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Articles tagged with: Systemic Risk

Letters to Congress: AFR sent a letter to the U.S. Senate opposing the misleading-labeled “Taxpayer Protection and Responsible Resolution Act.”
November 19, 2018 – 10:27 am

Americans for Financial Reform sent a letter to the U.S. Senate opposing the “Taxpayer Protection and Responsible Resolution Act” (TPRRA), a legislation that gives special privileges to large financial institutions, encourages the continuation of “too big to fail”, and increases systemic risk.

AFR Statement: Fed Proposal Chips Away At Post-Crisis Reforms
October 31, 2018 – 12:27 pm

Today’s proposals to restructure capital and liquidity requirements for large banks represent the latest chapter in the gradual chipping away of post-crisis financial reforms. The proposals go well beyond anything required by Congress, and significantly weaken requirements for large banks to hold cash and easily salable liquid assets to satisfy payment requirements in times of economic stress.

AFR Statement: Regulators were wrong to remove Prudential Financial from list of systemically important financial companies
October 17, 2018 – 10:22 pm

The Financial Stability Oversight Council (FSOC) announced that it has reversed its designation of Prudential Financial, Inc. as a systemically important financial institution (SIFI). The Council, under the leadership of Secretary Mnuchin, has now freed from Federal Reserve consolidated oversight the last of the four previously designated nonbank SIFIs.

AFR Statement: Senate Banking Committee Takes Up Dangerous Securities Bills
June 26, 2018 – 11:32 am

“The Senate Committee on Banking, Housing, and Urban Affairs meets today to conduct hearings on a set of bills ostensibly designed to increase access to capital. Several of these bills are part of a dangerous agenda to rollback securities markets regulations. The deregulation of private capital markets contemplated in these bills would disproportionately affect small, retail investors vis-à-vis large investors and would undermine the effective regulations and investor protections that are fundamental principles of stable and enlarging U.S. public capital markets. “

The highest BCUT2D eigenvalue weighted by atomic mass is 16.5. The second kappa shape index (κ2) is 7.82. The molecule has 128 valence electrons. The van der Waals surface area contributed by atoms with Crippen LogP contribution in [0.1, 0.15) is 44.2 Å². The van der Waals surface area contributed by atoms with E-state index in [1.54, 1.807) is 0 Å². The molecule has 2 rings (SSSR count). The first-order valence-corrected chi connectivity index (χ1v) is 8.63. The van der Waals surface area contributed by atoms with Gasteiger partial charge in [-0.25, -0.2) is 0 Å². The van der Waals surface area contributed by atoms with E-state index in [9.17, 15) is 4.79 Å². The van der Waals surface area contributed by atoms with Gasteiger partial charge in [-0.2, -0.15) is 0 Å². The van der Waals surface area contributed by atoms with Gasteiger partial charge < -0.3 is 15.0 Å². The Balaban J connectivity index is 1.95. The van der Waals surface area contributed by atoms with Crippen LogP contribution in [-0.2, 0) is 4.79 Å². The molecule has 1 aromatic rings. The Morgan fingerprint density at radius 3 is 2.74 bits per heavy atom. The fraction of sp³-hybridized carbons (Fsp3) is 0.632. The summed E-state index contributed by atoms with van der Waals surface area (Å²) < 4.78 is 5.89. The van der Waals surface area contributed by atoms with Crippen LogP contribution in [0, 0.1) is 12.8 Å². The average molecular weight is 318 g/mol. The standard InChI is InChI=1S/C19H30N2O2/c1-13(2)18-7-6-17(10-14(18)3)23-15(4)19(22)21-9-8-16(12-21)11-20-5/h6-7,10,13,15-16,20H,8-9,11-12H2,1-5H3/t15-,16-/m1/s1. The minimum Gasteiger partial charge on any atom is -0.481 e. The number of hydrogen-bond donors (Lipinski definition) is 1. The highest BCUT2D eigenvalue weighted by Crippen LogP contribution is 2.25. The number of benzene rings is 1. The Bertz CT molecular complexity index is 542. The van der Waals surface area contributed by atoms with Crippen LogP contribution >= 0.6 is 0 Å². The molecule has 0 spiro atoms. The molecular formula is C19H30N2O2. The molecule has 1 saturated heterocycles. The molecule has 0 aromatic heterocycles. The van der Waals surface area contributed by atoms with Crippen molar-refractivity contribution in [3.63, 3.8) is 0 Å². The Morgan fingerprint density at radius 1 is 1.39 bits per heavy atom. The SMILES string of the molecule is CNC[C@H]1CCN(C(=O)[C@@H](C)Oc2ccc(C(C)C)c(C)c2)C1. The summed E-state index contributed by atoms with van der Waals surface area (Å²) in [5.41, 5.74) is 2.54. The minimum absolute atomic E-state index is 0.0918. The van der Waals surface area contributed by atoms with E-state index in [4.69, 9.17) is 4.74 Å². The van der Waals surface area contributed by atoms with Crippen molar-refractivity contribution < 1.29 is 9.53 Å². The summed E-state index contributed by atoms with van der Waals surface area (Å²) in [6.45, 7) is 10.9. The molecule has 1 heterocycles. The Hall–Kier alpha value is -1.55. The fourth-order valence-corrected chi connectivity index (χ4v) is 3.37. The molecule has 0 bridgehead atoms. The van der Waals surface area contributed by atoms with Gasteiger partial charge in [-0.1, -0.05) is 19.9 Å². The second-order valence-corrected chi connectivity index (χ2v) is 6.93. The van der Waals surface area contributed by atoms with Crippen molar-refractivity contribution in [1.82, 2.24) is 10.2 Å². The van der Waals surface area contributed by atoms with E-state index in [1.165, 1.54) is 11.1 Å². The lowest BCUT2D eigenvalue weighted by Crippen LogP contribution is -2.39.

AFR Statement: Federal Reserve Stress Tests Stand or Fall on Regulator Assumptions
June 21, 2018 – 4:07 pm

Stress tests are forecasts based on models. They stand or fall on the approach of regulators, whose assumptions can seriously underestimate bank losses. Before the 2008 financial crisis regulatory models also showed Wall Street was safe, but that turned out to be fantasy.

AFR in the News: Congress to roll back post-crisis rules as banks post record profits (Washington Post)
June 5, 2018 – 2:48 pm

“‘When lawmakers vote for banking deregulation even though banks are raking in record profits, it exposes what is really at work,’ said Lisa Donner, executive director of Americans for Financial Reform. ‘The bank lobby has flooded the political system with money, and is getting a return on its
investment. The result is legislation that makes the financial system less safe and less fair, and puts consumers at greater risk of abuse.’”

AFR in the News: Banks would be freer to trade for profit under Fed proposal (Virginian Pilot)
June 4, 2018 – 10:29 am

“‘The proposal ‘is an attempt to unravel fundamental elements of the response to the 2008 financial crisis, when banks financed their gambling with taxpayer-insured deposits,’ Marcus Stanley, policy director at Americans for Financial Reform, said in a statement. ‘If implemented, these proposals could turn the Volcker Rule into a dead letter.'”

AFR in the News: Fed votes to scale back hated ‘Volcker Rule’ on Wall Street (NY Post)
June 4, 2018 – 10:20 am

“’What is critical is that simplification not undermine the core principle at stake — that taxpayer-supported banking groups, of any size, not participate in proprietary trading at odds with the basic public and customers’ interests,’ Paul Volcker said in a statement…

‘This proposal is no minor set of technical tweaks to the Volcker Rule, but an attempt to unravel fundamental elements of the response to the 2008 financial crisis, when banks financed their gambling with taxpayer-insured deposits,’ said Marcus Stanley, policy director at Americans for Financial Reform.”